Tufts Asian-American Center to celebrate its 25th anniversary

The Asian-American Center will celebrate its 25th anniversary with a ceremony this Sunday recognizing those who were integral to its creation and showcasing groups currently affiliated with the Asian-American community at Tufts. The event will run from 11:30 a.m. to 3 p.m. in the Cabot Intercultural Center.

According to Director Linell Yugawa, the Asian-American Center was established in 1983 in response to a racial incident in which members of a campus fraternity had their pledges yell racial slurs in front of the Asian-American House, or Start House.

Sunday’s event will begin by recognizing Professor of Biology Frances Chew, Chemical and Biological Engineering Department Chair Nak-Ho Sung and former Lecturer of Asian American Literature Ruth Hsiao, who is now retired, for their involvement in the Asian Faculty Caucus at the time of the center’s establishment and their leadership in the founding of the center.

Attendees will then hear about the incident that sparked the need for the Center’s establishment. An alumnus who lived in the Start House at the time of the 1983 opening will speak, Yugawa said in an e-mail.

The recognition ceremony will be followed by several musical and dance performances from students and groups.

The Tufts Bhangra Team, the Chinese Traditional Dance Troupe, When It Comes It Comes, the Filipino Cultural Society, Fusion, Coast2Coast, Tae Kwon Do and Papersky are among the acts scheduled to perform at the event, according to Yugawa.

A reception will feature a variety of Asian cuisine including Japanese, Indian, Thai, Chinese and Korean dishes.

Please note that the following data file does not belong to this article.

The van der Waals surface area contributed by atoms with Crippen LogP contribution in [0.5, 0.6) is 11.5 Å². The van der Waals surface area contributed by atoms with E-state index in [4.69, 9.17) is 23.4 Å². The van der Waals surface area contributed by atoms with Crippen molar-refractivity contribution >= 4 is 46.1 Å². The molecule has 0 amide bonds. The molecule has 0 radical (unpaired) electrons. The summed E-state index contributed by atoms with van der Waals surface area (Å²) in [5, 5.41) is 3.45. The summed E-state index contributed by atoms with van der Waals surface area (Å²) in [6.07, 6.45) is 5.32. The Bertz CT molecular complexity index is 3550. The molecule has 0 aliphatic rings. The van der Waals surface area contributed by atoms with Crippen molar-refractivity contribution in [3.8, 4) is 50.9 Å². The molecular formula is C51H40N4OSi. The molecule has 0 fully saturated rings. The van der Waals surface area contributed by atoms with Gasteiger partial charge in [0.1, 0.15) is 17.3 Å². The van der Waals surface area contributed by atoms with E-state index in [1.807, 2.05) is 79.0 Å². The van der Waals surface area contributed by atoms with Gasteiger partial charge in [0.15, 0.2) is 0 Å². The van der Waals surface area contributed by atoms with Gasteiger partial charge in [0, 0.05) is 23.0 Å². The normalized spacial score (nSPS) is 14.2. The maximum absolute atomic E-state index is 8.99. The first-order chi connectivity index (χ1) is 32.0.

Ernest Kim, a freshman involved with the Asian-American Center who is helping to plan the event, said that the center has been working on the anniversary celebration since the beginning of the school year. “It’s definitely the biggest event to date for the center,” Kim said.

Kim said that most people involved in the Asian-American Center were not aware of its long history and significance until preparations for the event brought the past to light.

According to Yugawa, Tufts was one of the first universities in the country to open an Asian-American Center, although the presence of such centers in universities has grown in recent years.

The 25th anniversary celebration will be open to the entire Tufts community, as are all other speeches and events hosted by the Asian-American Center.

Kim stressed the center’s role in linking the Asian community to the general student population.

“It is a resource not only for Asian students, but [it] does a lot to help the Asian community to integrate itself into the greater Tufts community,” he said.

The Asian-American Center encourages all Tufts students to register on the center’s Web site and attend the event on Sunday. The center expects several hundred attendees, including students, alumni, staff and non-Tufts guests.


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